In addition to referrals, some communities could serve as a direct source of leads if you find yourself in a 'blended' membership. Industry associations tend to put you in a room with folks similar to yourself, but meetups often serve as a great means of meeting potential clients, if you connect with someone looking for your services.
Your best bet for finding potential leads in these communities is to be hyper-focused on which ones you participate in. If your target clients are interior designers, spend your time in communities focused on that industry.
3. Growth via insights
Possibly a more hidden benefit to these communities are the potential insights you could gather on problems or questions that have come up in your business. Organizations such as Entrepreneur’s Organization are a fantastic way for entrepreneurs to connect with other entrepreneurs who've experienced similar problems, and possibly have solutions to share.
Don’t be afraid to be open and honest about the challenges you're facing in your business. Chances are, someone else in that community is facing those same challenges, or has overcome them in the past.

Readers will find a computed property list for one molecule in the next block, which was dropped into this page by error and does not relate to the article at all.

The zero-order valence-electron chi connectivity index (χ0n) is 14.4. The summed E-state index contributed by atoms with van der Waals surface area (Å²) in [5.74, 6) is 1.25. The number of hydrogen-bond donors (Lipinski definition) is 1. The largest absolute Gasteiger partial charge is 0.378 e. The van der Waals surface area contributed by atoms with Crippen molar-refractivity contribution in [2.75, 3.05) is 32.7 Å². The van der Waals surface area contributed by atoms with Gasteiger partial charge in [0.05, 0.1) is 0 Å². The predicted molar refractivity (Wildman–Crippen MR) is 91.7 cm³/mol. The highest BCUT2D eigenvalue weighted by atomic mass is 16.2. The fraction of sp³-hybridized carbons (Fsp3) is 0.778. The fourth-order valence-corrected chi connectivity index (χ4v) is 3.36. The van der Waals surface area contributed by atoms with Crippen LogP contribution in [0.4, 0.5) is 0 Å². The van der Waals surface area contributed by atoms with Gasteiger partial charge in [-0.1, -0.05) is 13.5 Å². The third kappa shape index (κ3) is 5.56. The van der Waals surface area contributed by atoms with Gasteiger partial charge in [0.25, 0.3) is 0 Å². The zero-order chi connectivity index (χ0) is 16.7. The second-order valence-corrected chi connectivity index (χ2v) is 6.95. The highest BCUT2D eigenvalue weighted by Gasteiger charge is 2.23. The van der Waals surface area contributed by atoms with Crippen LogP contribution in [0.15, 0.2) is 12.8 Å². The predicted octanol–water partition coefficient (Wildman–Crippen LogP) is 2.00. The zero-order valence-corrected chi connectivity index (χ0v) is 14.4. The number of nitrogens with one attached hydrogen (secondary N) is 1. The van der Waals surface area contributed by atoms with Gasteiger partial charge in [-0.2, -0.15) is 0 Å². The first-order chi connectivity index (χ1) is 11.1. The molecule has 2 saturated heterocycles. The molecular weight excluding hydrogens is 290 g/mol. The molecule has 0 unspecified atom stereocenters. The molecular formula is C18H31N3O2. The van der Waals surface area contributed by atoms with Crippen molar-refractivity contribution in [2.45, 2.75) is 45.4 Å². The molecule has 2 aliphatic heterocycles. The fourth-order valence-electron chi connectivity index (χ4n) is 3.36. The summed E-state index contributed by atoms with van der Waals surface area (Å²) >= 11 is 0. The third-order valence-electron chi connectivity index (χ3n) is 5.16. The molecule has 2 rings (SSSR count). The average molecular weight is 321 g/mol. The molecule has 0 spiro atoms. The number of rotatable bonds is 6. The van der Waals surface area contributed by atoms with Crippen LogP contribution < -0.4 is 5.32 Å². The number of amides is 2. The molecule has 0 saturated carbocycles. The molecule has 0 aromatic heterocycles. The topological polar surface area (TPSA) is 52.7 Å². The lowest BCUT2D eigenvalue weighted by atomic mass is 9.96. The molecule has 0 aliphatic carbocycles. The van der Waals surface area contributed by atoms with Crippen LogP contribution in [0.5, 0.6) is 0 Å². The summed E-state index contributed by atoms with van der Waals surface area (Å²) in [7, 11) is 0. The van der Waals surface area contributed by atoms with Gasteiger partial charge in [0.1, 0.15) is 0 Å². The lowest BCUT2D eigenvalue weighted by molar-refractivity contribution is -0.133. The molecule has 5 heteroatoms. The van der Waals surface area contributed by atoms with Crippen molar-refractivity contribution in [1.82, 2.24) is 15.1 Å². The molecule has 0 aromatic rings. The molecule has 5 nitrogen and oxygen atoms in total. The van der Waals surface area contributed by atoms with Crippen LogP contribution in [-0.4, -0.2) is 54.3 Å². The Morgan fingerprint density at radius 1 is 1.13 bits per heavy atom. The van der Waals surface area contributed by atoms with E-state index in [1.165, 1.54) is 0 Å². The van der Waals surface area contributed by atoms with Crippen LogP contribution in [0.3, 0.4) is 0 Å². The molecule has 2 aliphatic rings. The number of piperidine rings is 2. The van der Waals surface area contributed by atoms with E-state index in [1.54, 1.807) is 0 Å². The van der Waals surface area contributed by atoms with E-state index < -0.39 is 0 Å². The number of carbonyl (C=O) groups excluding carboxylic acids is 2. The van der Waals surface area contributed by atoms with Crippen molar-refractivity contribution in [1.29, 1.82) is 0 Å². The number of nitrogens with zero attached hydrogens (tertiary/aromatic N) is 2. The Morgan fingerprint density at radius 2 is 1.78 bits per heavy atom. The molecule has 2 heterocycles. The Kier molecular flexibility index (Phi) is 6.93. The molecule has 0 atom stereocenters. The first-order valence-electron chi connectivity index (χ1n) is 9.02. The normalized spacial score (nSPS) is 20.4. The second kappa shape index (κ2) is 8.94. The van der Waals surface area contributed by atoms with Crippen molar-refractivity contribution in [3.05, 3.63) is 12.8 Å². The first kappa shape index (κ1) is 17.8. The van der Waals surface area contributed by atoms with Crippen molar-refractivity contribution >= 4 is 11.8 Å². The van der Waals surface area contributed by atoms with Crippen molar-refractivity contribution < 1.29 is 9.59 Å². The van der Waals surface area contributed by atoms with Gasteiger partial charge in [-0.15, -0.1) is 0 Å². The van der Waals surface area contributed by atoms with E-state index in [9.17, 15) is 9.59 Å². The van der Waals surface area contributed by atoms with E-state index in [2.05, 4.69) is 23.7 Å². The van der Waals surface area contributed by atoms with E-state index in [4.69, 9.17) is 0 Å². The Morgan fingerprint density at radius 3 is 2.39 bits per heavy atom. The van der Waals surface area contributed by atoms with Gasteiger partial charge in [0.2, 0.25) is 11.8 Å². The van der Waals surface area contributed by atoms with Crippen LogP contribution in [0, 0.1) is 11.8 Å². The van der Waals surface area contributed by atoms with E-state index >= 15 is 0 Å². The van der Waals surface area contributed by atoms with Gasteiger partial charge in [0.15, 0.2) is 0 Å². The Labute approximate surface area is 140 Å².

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The hidden value of community leadership
Although simple participation in these communities can be a great way to experience the above benefits, the most effective way to utilize community to grow your business is by taking a leadership role. By founding or managing a community, you put yourself in a position to experience a few key benefits.
1. Ensure your voice is heard
Depending on the size of the community you're participating in, it's possible to find yourself without a strong voice. By taking a leadership position, you guarantee that you have both a voice to influence and inform the community.